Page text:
P.I.(s): Charles Walthall -- University of Maryland
Co-I(s): Darrel Williams -- NASA/GSFC; Samuel Goward -- Univ. of Maryland
Objectives: To acquire multispectral, bidirectional reflectance and surface temperature data of the study sites for assessments of spectral, spatial, temporal and bidirectional variability, and the impacts of these variabilities on vegetation indices. Some multi-altitude data was also acquired from the helicopter. A helicopter with a pointable, stabilized mount was used to carry a spectrometer (Visible and Near-IR), an infrared thermometer and a video camera. A sun tracking photometer was also deployed to provide data for calculations of irradiance an for atmospheric correction of the data. We are using the latest available version of the 6S atmospheric model for the calculations of irradiance and for atmospheric corrections.
The NASA Helicopter used in BOREAS
The NASA Helicopter
The NASA Helicopter
A Bell UH-1H helicopter with a pointable mount was used as a platform for a Barnes Modular Multiband Radiometer (MMR), a visible/near infrared Spectron Engineering SE590 spectroradiometer, an infrared thermometer (IRT), a pyranometer, a PAR sensor, two video cameras and a 70 mm photographic camera. An experimental sun tracking photometer was mounted on the helicopter cabin. The POLDER instrument and a 3 frequency scatterometer system were also flown on selected missions. The primary objective of this study was to acquire multispectral, bidirectional reflectance and surface temperature data of the study sites for assessments of spectral, spatial, temporal and bidirectional variability, and the impacts of these variables on vegetation indices.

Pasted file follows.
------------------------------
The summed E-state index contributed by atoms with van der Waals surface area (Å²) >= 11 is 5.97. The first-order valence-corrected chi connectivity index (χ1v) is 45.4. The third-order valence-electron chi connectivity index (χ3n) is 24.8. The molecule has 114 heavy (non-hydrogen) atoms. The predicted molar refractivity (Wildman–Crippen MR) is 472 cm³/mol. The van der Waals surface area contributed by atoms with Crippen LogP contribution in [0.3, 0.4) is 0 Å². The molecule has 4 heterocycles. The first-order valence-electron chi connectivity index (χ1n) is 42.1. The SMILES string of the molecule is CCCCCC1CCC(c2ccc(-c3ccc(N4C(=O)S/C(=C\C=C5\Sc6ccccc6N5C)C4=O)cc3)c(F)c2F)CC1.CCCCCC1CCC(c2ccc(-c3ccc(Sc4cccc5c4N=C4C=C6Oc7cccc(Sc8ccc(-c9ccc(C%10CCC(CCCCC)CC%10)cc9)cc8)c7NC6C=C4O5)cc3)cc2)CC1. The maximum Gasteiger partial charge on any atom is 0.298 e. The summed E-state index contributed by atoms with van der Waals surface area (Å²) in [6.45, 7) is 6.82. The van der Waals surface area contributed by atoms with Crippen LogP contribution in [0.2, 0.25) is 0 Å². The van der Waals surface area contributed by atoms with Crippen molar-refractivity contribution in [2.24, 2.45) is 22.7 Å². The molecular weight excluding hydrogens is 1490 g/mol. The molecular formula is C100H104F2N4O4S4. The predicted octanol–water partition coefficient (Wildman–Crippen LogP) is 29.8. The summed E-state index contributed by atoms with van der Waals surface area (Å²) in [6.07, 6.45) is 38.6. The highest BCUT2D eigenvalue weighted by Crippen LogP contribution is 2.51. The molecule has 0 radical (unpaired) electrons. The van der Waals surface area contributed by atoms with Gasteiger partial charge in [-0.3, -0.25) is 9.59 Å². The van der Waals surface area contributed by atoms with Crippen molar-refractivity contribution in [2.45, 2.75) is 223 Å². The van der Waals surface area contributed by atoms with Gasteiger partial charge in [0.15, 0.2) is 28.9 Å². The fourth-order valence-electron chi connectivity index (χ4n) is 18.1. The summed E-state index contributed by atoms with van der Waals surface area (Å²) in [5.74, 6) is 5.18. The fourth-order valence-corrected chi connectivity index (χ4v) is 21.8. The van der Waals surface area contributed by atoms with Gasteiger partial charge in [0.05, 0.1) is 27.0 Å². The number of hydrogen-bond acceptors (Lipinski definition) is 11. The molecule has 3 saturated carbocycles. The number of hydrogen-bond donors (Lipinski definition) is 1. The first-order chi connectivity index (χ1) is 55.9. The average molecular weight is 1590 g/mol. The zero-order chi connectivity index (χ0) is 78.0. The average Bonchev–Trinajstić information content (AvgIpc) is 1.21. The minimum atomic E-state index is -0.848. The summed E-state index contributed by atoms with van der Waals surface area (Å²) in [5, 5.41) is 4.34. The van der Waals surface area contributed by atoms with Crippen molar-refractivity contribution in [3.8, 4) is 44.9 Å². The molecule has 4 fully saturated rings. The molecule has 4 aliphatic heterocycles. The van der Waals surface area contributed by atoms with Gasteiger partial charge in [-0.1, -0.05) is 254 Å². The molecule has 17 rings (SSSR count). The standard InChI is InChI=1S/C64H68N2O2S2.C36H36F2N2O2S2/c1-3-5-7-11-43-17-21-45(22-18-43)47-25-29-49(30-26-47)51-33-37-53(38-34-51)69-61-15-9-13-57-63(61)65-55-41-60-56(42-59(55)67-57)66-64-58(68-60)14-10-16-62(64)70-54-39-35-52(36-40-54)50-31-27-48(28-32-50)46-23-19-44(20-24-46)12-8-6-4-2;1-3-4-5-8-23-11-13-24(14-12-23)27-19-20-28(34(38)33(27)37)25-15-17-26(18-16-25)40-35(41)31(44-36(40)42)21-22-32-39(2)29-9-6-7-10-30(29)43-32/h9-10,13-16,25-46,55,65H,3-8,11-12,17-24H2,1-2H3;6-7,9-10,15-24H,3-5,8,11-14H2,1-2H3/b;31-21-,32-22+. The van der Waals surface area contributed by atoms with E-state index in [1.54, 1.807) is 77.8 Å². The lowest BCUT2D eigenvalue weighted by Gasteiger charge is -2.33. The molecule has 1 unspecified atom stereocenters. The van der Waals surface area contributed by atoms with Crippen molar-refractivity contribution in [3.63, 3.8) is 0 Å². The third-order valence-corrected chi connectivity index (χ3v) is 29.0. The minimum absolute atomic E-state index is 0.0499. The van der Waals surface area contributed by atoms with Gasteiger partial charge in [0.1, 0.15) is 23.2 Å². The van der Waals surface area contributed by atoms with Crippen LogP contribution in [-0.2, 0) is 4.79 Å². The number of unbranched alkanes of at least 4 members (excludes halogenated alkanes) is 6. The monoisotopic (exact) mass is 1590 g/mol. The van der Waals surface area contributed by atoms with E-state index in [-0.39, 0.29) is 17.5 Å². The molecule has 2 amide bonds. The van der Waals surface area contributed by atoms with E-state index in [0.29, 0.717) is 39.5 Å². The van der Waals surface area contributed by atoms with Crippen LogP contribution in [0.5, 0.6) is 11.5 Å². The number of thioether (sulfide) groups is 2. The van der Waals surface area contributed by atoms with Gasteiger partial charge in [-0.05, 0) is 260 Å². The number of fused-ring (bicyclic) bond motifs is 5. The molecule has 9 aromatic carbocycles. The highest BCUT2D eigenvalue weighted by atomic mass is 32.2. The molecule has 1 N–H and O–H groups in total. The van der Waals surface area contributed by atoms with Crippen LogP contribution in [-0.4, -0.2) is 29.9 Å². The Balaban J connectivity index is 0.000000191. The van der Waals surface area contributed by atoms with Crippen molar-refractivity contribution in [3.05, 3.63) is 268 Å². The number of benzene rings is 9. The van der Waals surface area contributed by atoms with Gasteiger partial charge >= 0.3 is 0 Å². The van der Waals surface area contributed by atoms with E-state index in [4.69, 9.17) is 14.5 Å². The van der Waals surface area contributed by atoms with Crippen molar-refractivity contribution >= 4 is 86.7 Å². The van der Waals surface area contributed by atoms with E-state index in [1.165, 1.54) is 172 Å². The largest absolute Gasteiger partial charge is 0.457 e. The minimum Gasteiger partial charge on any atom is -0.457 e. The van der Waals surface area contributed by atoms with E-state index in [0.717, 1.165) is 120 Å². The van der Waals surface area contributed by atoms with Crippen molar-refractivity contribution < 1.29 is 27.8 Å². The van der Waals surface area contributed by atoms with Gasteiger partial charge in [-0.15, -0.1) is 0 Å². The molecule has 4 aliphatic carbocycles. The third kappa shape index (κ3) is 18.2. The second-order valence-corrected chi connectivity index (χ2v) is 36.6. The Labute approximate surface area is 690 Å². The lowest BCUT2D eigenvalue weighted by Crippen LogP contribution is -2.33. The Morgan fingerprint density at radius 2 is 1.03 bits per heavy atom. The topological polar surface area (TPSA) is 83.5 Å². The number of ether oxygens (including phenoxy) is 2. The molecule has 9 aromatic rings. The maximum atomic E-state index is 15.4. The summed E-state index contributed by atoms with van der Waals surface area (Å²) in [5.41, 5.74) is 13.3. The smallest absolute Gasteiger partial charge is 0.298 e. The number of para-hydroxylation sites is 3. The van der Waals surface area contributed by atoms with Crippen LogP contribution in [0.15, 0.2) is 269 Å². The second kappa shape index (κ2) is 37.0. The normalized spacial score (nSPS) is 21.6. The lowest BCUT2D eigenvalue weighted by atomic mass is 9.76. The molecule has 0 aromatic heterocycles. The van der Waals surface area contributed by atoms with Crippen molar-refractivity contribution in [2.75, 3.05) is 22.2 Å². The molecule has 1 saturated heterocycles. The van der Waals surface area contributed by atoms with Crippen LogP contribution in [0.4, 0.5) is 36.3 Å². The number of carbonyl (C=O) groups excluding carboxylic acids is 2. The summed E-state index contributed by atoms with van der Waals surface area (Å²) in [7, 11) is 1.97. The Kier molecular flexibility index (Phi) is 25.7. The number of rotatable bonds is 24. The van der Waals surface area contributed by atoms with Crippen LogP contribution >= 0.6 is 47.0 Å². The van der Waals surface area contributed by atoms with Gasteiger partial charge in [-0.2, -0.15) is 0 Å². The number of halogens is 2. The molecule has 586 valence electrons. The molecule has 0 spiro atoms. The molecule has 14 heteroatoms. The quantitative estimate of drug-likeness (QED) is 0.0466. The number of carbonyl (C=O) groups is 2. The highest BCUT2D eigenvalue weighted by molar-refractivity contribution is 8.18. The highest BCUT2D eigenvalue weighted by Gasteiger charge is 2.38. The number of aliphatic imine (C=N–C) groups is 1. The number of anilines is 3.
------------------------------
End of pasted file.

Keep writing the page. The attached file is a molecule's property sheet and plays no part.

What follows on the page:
Summary of Places and Times of Measurements:
Data was collected during IFCs 1, 2, and 3 at both study areas. The helicopter was deployed from a clearing near the Snow Castle Lodge in Candle Lake during SSA data collection, and from Thompson Airport during NSA data collection. Transit between study areas and reassembly or storage of the instrumentation system took less than a day. Between IFC-1 and IFC-2, the helicopter was stored at the Prince Albert Airport and between IFCs 2 and 3 it was stored at the Thompson Airport.
Equipment Used and Data Collected:
Data was collected while hovering over the study sites at 1000 feet above ground level and while slowly flying over transects leading away from the tower sites. Recognition of study sites on the surface by air crew was via maps, aerial photographs large concentrations of flagging at the sites and with the assistance of additional observers. Data collection was coordinated on selected days with surface-based measurements and other airborne measurements. All of the data was collected using only a nadir view angle to conserve mission time and thereby maximize the number of study sites covered in a single mission. Sun photometer data was collected during missions coincident with spectroradiometer and multiband radiometer data or immediately after. The collection strategy focused on obtaining measurements of each of the category I and II sites first, followed by category III sites and other surface covers deemed useful for providing a more complete measure of landscape spectral variability. Real-time voltage readouts from the sun photometer were used as additional decision making criteria when dealing with marginal sky conditions. Measurements of radiometric and spectral calibration sources were made between missions while on site.
Known Problems and Caveats:
In-field checks of selected spectroradiometer and multiband radiometer data showed that they appeared to be of high quality with some gaps due to system malfunctions. A considerable number of technical difficulties were encountered during the deployment which resulted in damage to the IRT, one video camera, the photographic cameras and the sun photometer system. Data from these systems are either incomplete or unusable as a result. Significant modifications to the data collection system and the mounting platforms were required during and between IFCs for data collection to continue.
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Last Updated: October 21, 1997